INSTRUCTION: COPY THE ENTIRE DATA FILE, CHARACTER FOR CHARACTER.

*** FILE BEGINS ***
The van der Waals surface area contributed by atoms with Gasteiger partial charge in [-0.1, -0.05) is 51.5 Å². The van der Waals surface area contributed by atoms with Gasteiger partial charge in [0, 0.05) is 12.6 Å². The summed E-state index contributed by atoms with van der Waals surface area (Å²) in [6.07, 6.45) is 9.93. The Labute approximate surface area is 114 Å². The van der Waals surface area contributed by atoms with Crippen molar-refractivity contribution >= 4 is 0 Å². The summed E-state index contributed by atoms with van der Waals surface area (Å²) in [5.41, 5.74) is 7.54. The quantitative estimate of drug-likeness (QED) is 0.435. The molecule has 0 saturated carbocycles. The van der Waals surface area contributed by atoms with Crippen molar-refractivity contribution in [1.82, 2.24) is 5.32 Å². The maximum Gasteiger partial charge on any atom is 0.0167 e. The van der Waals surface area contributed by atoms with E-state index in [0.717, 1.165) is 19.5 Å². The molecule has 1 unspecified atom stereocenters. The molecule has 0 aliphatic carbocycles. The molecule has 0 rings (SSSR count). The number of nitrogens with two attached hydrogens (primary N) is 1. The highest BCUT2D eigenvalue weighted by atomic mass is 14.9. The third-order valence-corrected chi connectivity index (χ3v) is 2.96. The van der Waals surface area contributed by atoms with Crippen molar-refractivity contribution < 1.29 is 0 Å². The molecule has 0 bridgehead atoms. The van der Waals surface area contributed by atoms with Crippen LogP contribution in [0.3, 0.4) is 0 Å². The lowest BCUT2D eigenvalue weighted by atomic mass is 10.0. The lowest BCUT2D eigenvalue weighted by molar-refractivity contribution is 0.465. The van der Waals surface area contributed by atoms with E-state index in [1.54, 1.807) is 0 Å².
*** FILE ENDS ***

The van der Waals surface area contributed by atoms with Gasteiger partial charge in [-0.1, -0.05) is 51.5 Å². The van der Waals surface area contributed by atoms with Gasteiger partial charge in [0, 0.05) is 12.6 Å². The summed E-state index contributed by atoms with van der Waals surface area (Å²) in [6.07, 6.45) is 9.93. The Labute approximate surface area is 114 Å². The van der Waals surface area contributed by atoms with Crippen molar-refractivity contribution >= 4 is 0 Å². The summed E-state index contributed by atoms with van der Waals surface area (Å²) in [5.41, 5.74) is 7.54. The quantitative estimate of drug-likeness (QED) is 0.435. The molecule has 0 saturated carbocycles. The van der Waals surface area contributed by atoms with Crippen molar-refractivity contribution in [1.82, 2.24) is 5.32 Å². The maximum Gasteiger partial charge on any atom is 0.0167 e. The van der Waals surface area contributed by atoms with E-state index in [0.717, 1.165) is 19.5 Å². The molecule has 1 unspecified atom stereocenters. The molecule has 0 aliphatic carbocycles. The molecule has 0 rings (SSSR count). The number of nitrogens with two attached hydrogens (primary N) is 1. The highest BCUT2D eigenvalue weighted by atomic mass is 14.9. The third-order valence-corrected chi connectivity index (χ3v) is 2.96. The van der Waals surface area contributed by atoms with Crippen molar-refractivity contribution < 1.29 is 0 Å². The molecule has 0 bridgehead atoms. The van der Waals surface area contributed by atoms with Crippen LogP contribution in [0.3, 0.4) is 0 Å². The lowest BCUT2D eigenvalue weighted by atomic mass is 10.0. The lowest BCUT2D eigenvalue weighted by molar-refractivity contribution is 0.465. The van der Waals surface area contributed by atoms with E-state index in [1.54, 1.807) is 0 Å².